- Well-known seasoned issuers are permitted to engage at any time in oral and written communications, including use at any time of a new type of written communication called a “free writing prospectus,” subject to enumerated conditions (including, in some cases, filing with the Commission).
- All reporting issuers are, at any time, permitted to continue to publish regularly released factual business information and forward-looking information.
- Non-reporting issuers are, at any time, permitted to continue to publish factual business information that is regularly released and intended for use by persons other than in their capacity as investors or potential investors.
- Communications by issuers more than 30 days before filing a registration statement will be permitted so long as they do not reference a securities offering that is the subject of a registration statement.
- All issuers and other offering participants will be permitted to use a free writing prospectus after the filing of the registration statement, subject to enumerated conditions (including, in some cases, filing with the Commission). Offering participants, other than the issuer, will be liable for a free writing prospectus only if they use, refer to, or participate in the planning and use of the free writing prospectus by another offering participant who uses it. Issuers will have liability for any issuer information contained in any other offering participant’s free writing prospectus as well as any free writing prospectus they prepare, use, or refer to.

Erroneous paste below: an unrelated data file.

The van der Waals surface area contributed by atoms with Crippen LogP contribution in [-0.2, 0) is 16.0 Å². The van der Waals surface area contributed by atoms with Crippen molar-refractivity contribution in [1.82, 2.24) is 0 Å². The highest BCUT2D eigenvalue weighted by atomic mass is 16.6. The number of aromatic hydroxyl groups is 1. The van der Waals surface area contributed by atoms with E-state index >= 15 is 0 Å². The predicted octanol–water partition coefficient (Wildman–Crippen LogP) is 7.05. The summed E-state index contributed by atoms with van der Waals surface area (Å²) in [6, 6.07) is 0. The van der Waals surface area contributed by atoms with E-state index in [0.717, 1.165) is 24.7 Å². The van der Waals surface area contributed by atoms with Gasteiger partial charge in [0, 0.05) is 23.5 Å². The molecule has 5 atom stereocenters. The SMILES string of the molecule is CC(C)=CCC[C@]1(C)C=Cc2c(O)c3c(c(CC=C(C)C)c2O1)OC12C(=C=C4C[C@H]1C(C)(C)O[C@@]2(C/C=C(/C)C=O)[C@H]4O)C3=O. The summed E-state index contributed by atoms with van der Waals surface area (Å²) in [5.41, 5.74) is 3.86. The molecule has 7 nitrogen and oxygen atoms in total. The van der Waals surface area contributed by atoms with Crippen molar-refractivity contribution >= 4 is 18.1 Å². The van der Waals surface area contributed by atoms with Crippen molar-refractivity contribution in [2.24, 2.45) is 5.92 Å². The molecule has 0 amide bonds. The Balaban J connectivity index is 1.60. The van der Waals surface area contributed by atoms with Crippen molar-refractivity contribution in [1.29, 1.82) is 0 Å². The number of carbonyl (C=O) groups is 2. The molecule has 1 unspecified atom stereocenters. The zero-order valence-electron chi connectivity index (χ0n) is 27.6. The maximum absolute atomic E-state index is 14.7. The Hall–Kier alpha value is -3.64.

- The exclusions from the definition of prospectus are expanded to allow a broader category of routine communications regarding issuers, offerings, and procedural matters, such as communications about the schedule for an offering or about account-opening procedures.
- The exemptions for research reports are expanded.
A number of these rules include conditions of eligibility. Most of the rules, for example, are not available to blank check companies, penny stock issuers, or shell companies.